How Do We Prevent Future Wildfires? Goats Are the Answer.


Christopher Owen



Wildfires are anything but foreign to the U.S., burning down millions of acres of forests, destroying entire towns and thousands of wildlife habitats, emitting dangerously high levels of greenhouse gases and causing hundreds of millions of dollars in damage. These harsh disasters have hit close to home for millions of Americans and will only become more severe the longer we remain unaware of how to properly prevent them. Some prevention methods include removing dry underbrush, fire retardant, digging trenches to remove fuel and just regular water, but even with those solutions in our back pocket, wildfires have adapted to burn hotter, longer and faster. However, the newest weapon against fighting wildfires actually has nothing to do with technology, rather using wildlife to battle the blazes. As Lani Malmberg will tell you, goats are the answer. 

In 2020, Colorado experienced its three worst wildfires ever recorded in its history, destroying over 700,000 acres (1,100 square miles) of forest and farmland. Seeing the devastation firsthand, Lani Malmberg, a farmer from Silverthorne, Colorado who received a degree in weed science at Colorado State University, co-founded the nonprofit organization Goatapelli, which trains residents on how to use herds of goats to graze over land prone to wildfires. The science behind why is quite simple. Goats have a primarily plant-based diet and will consume all types of hay, grasses, weeds and grain, most of which are dry plants and can spark a wildfire immediately if the temperature gets too high or an ender flies off a campfire. They can also reach plants up to 9 feet high on their hind legs that other mammals such as cows are unable to eat. Both of these abilities are crucial in that goats are able to remove this tall vegetation, nicknamed “fire fuel ladders”. An entire herd of goats can clear up to 4 acres of farmland per day, which has the added benefits of increasing soil nutrition from their waste and drastically reducing the risk of wildfires in that area. And with healthier soil, every acre of land can hold an extra 16,500 gallons of water that acts as a natural repellent to wildfires and prevents excess water from being wasted by aerial tankers.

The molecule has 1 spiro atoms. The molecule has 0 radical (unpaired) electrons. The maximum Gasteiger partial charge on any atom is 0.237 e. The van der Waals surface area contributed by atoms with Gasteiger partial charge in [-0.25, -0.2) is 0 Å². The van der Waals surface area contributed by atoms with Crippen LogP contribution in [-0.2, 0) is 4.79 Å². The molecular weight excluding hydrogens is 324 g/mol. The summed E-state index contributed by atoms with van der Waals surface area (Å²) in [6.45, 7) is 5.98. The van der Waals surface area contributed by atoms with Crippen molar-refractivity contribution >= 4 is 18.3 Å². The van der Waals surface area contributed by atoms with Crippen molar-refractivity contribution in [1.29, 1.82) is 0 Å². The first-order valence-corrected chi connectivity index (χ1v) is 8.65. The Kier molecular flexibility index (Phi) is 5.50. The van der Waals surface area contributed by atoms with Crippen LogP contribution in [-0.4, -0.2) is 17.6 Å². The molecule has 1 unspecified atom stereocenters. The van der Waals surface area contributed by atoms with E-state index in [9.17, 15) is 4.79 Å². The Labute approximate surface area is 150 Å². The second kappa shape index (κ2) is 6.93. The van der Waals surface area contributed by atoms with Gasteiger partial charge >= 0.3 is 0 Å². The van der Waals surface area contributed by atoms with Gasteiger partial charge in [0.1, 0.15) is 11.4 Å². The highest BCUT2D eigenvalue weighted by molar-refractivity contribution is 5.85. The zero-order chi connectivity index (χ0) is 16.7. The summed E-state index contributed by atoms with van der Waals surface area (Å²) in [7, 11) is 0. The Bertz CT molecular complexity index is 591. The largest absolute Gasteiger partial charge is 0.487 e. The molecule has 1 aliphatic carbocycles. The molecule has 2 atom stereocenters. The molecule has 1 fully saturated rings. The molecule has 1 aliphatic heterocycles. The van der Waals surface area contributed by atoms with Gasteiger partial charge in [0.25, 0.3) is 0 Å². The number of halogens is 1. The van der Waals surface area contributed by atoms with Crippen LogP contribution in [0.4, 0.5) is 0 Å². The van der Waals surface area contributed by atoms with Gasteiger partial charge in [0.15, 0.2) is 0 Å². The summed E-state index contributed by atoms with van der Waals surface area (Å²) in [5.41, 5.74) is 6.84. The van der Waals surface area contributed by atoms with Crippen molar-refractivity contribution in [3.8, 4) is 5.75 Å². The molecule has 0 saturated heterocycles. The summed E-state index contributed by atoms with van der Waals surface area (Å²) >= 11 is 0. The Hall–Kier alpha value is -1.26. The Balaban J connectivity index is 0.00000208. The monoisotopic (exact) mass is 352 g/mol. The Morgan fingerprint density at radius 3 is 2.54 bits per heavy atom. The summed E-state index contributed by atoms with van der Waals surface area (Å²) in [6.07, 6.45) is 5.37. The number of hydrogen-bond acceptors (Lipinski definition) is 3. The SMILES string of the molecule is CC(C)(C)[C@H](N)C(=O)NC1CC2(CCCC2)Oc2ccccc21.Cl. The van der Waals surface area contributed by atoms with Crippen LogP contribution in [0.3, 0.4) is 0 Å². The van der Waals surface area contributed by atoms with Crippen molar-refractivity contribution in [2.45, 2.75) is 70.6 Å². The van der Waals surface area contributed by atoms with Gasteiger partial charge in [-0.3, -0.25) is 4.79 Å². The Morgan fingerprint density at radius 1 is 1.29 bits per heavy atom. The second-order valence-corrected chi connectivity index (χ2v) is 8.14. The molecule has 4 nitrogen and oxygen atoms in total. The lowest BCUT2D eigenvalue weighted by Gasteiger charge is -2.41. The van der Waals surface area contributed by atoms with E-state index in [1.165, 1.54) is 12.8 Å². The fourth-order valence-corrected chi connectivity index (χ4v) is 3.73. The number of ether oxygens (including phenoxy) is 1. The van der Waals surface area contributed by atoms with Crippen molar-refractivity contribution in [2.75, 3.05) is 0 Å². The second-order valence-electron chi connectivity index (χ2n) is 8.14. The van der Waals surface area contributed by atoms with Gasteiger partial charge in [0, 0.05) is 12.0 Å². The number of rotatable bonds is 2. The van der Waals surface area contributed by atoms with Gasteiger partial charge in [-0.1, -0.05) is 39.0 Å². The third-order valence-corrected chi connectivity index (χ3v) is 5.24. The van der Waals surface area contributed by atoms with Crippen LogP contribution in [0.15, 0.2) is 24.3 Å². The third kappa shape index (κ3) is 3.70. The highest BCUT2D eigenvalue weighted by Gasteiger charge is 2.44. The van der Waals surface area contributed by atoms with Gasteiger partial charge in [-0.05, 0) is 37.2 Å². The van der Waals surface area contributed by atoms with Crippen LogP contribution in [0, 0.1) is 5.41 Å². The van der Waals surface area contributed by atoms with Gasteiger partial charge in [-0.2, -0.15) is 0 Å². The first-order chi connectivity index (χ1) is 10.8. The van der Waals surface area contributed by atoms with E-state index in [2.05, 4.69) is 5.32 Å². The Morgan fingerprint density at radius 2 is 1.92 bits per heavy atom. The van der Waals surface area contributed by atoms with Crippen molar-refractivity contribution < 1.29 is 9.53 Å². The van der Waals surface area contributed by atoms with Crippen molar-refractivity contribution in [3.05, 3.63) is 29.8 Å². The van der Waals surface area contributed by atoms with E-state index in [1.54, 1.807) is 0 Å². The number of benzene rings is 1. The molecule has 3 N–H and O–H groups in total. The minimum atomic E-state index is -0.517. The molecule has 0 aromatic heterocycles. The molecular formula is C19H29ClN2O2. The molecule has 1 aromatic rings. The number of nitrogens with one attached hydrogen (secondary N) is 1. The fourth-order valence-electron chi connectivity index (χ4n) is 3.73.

Being in a state heavily impacted by wildfires, Malmberg has become increasingly popular among residents and constantly receives requests to have her goat herds clear more land. Local governments and neighborhoods have reached out to Goatapelli with larger-scale projects, including clearing vegetation from Interstate 70. Ever since its beginning in 2020, Goatapelli is exponentially garnering more support and has formed a tight-knit network of farmers who have vowed to use livestock for similar purposes. And as climate change continues to ravage our planet, Goatapelli will continue to fight for the protection of wildlife, natural land and humanity as a whole. This goes to show all of us not only the importance of taking action, but how small, personal changes can have nationwide and global impacts. Whether it be using less single-use plastic or transferring to renewable energy, any eco-friendly changes that you can make in your own life can have lasting benefits. It’s all about becoming more selfless and open-minded to change. For Malmberg, what originally started as a small project in her backyard has now grown into a nationwide organization that is saving millions of people and acres from future damage. All it took was passion, creativity and thinking beyond individual needs.